The electronic wave function of an n-electron molecule depends on 3n spatial and n spin coordinates. In a sense, the wave function of a many-electron molecule contains more information than is needed and is lacking in direct physical significance. This has prompted the search for methods that involve fewer variables than the wave function and that can be used to calculate the energy and other properties.
One of these methods is density functional theory (DFT), a theoretical treatment of molecules in which the electron density is considered rather than the wave functions of individual electrons. In other words, a way of describing many-electron, in general, many-fermion, systems in which the energy is a funtional of the density of electrons (fermions).
DFT is without doubt one of the most popular and successful approches for the description of matter with important applications in condensed matter physics, material science and computational chemistry. DFT owes its success to its relative simplicity and low computational cost as compared to other approaches for solving the quantum many-body problem. Despite its simplicity, DFT is in principle exact, that is, it can provide the exact ground state energy and density of many-electron systems. In practice, of course, an approximation for the exchange correlation energy functional is needed and a plethora of such approximations have been suggested.
The spectral function in physics tells you the probability that a particle with a certain momentum has a specific energy. In other words, due to the Heisenberg uncertainty relation, a particle can have an energy that is distributed around a mean. The spectral function describes exactly this distribution and encode information about the (quasi-particle) excitations of the system (energies and lifetimes).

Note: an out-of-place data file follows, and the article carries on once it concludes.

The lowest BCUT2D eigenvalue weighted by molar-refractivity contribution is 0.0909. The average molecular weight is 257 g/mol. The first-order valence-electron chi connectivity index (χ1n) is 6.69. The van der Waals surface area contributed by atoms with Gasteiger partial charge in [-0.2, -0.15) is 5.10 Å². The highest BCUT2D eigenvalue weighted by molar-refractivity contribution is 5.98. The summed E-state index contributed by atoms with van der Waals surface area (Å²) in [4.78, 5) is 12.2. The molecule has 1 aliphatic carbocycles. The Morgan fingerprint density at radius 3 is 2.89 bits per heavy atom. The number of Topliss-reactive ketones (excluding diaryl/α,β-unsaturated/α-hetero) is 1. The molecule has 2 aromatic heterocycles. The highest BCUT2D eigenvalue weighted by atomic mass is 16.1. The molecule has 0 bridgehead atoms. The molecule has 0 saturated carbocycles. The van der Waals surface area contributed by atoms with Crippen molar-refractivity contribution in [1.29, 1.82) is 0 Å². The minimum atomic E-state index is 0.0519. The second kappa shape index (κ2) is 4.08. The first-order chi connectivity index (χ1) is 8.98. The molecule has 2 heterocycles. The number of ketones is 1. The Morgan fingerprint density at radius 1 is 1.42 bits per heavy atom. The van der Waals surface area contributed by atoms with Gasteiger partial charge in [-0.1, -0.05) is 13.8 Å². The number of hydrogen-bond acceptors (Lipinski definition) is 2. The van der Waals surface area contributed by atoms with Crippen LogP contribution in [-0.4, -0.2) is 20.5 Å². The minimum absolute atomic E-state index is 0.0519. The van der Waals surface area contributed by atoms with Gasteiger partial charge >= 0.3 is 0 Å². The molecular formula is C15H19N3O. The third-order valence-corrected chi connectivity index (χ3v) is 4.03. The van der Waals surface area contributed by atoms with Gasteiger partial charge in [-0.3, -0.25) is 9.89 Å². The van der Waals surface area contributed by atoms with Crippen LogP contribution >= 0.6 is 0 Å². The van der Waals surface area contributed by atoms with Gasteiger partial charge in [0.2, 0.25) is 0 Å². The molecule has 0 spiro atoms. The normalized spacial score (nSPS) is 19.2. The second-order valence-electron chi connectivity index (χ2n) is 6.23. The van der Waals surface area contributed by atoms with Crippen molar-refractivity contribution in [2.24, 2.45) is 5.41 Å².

Spectral functions to a large degree determine the transport properties of a many-electron system and can (approximately) be measured, for example, with scanning tunneling microscope (STM) spectroscopy or angular-resolved photoemisson spectroscopy (ARPES). In any case, spectral functions have so far been out of reach for DFT.
Now, Ikerbasque’s researchers David Jacob (UPV/EHU) and Stefan Kurth (UPV/EHU & DIPC) describe 1 a scheme to extract the interacting spectral function (and thus an excited state property) essentially from a ground state DFT calculation. In order to do so, they make use of a recently proposed DFT framework for nonequilibrium steady state transport, the so-called i-DFT approach.
Under certain, well-defined conditions, the i-DFT self-consistent equations for density and current decouple. While the one for the density becomes equivalent to the usual ground-state DFT self-consistency condition, the extra equation for the current can be used to extract the spectral function.
The basic idea is to “measure” the spectral function of a system by means of an STM like setup where a small portion of the system is probed by an STM tip, as shown in the left panel of Figure 1. The tip couples only very weakly to the sample and thus does not influence the system in an essential way. In the ideal STM limit of vanishing coupling to the tip, the system is restored to quasi-equilibrium and the normalized differential conductance yields the exact equilibrium many-body spectral function.
The central idea of i-DFT is that the pair of “densities” – to wit, particle density and the steady current – of the interacting system can in principle exactly be reproduced by an effective system of noninteracting electrons. Calculating normalized differential conductance from i-DFT, the researchers derive an exact relation expressing the interacting spectral function.
Thus, they propose a computationally efficient DFT scheme to calculate the spectral function of an interacting many-electron system. Conceptually, this scheme allows to express the spectral function in terms of the ground state density.
Author: César Tomé López is a science writer and the editor of Mapping Ignorance.